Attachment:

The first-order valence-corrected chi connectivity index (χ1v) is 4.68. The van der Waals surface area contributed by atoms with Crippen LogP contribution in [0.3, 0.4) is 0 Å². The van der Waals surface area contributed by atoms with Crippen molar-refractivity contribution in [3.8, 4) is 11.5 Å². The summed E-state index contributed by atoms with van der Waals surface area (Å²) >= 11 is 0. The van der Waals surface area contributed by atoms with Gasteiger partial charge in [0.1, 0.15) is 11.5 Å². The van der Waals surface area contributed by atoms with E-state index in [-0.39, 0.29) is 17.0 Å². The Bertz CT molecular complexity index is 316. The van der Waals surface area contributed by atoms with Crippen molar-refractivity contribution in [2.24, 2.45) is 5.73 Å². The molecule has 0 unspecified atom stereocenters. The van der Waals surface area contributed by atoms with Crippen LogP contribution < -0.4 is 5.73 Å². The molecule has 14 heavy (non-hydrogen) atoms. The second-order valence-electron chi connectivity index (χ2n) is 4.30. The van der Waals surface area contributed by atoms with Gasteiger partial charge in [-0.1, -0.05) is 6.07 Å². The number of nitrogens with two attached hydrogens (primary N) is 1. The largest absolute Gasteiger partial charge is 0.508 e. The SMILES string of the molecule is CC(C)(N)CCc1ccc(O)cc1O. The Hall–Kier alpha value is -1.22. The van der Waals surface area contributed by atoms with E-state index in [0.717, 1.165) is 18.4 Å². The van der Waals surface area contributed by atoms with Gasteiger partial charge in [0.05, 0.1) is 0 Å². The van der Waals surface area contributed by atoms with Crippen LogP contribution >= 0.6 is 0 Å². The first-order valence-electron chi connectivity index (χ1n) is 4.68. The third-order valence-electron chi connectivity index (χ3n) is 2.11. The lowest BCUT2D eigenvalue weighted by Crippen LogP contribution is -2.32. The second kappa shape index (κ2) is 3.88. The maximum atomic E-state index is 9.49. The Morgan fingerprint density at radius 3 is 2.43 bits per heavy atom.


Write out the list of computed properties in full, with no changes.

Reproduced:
The first-order valence-corrected chi connectivity index (χ1v) is 4.68. The van der Waals surface area contributed by atoms with Crippen LogP contribution in [0.3, 0.4) is 0 Å². The van der Waals surface area contributed by atoms with Crippen molar-refractivity contribution in [3.8, 4) is 11.5 Å². The summed E-state index contributed by atoms with van der Waals surface area (Å²) >= 11 is 0. The van der Waals surface area contributed by atoms with Gasteiger partial charge in [0.1, 0.15) is 11.5 Å². The van der Waals surface area contributed by atoms with E-state index in [-0.39, 0.29) is 17.0 Å². The Bertz CT molecular complexity index is 316. The van der Waals surface area contributed by atoms with Crippen molar-refractivity contribution in [2.24, 2.45) is 5.73 Å². The molecule has 0 unspecified atom stereocenters. The van der Waals surface area contributed by atoms with Crippen LogP contribution < -0.4 is 5.73 Å². The molecule has 14 heavy (non-hydrogen) atoms. The second-order valence-electron chi connectivity index (χ2n) is 4.30. The van der Waals surface area contributed by atoms with Gasteiger partial charge in [-0.1, -0.05) is 6.07 Å². The number of nitrogens with two attached hydrogens (primary N) is 1. The largest absolute Gasteiger partial charge is 0.508 e. The SMILES string of the molecule is CC(C)(N)CCc1ccc(O)cc1O. The Hall–Kier alpha value is -1.22. The van der Waals surface area contributed by atoms with E-state index in [0.717, 1.165) is 18.4 Å². The van der Waals surface area contributed by atoms with Gasteiger partial charge in [0.05, 0.1) is 0 Å². The van der Waals surface area contributed by atoms with Crippen LogP contribution >= 0.6 is 0 Å². The first-order valence-electron chi connectivity index (χ1n) is 4.68. The third-order valence-electron chi connectivity index (χ3n) is 2.11. The lowest BCUT2D eigenvalue weighted by Crippen LogP contribution is -2.32. The second kappa shape index (κ2) is 3.88. The maximum atomic E-state index is 9.49. The Morgan fingerprint density at radius 3 is 2.43 bits per heavy atom.